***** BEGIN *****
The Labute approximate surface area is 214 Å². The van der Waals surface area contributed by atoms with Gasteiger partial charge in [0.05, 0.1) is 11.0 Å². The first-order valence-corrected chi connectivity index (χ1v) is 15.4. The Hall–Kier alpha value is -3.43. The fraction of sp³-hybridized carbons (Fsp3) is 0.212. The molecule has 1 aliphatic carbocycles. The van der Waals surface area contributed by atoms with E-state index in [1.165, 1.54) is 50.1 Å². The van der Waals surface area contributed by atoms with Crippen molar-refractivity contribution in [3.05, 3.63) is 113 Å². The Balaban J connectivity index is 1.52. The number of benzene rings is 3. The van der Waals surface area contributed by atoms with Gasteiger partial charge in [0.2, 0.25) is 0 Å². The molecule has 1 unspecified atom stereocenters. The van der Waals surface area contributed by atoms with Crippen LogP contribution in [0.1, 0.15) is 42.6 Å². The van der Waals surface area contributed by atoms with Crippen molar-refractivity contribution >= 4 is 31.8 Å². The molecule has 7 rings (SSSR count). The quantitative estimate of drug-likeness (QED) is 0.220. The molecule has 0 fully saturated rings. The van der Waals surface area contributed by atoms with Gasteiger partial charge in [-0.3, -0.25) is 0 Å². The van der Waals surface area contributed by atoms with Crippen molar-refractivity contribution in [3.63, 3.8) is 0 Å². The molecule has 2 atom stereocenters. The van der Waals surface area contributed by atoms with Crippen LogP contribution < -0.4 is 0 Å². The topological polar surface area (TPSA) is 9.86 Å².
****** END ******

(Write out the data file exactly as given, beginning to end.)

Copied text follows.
The Labute approximate surface area is 214 Å². The van der Waals surface area contributed by atoms with Gasteiger partial charge in [0.05, 0.1) is 11.0 Å². The first-order valence-corrected chi connectivity index (χ1v) is 15.4. The Hall–Kier alpha value is -3.43. The fraction of sp³-hybridized carbons (Fsp3) is 0.212. The molecule has 1 aliphatic carbocycles. The van der Waals surface area contributed by atoms with E-state index in [1.165, 1.54) is 50.1 Å². The van der Waals surface area contributed by atoms with Crippen molar-refractivity contribution in [3.05, 3.63) is 113 Å². The Balaban J connectivity index is 1.52. The number of benzene rings is 3. The van der Waals surface area contributed by atoms with Gasteiger partial charge in [0.2, 0.25) is 0 Å². The molecule has 1 unspecified atom stereocenters. The van der Waals surface area contributed by atoms with Crippen LogP contribution in [0.1, 0.15) is 42.6 Å². The van der Waals surface area contributed by atoms with Crippen molar-refractivity contribution >= 4 is 31.8 Å². The molecule has 7 rings (SSSR count). The quantitative estimate of drug-likeness (QED) is 0.220. The molecule has 0 fully saturated rings. The van der Waals surface area contributed by atoms with Gasteiger partial charge in [-0.3, -0.25) is 0 Å². The van der Waals surface area contributed by atoms with Crippen molar-refractivity contribution in [3.63, 3.8) is 0 Å². The molecule has 2 atom stereocenters. The van der Waals surface area contributed by atoms with Crippen LogP contribution < -0.4 is 0 Å². The topological polar surface area (TPSA) is 9.86 Å².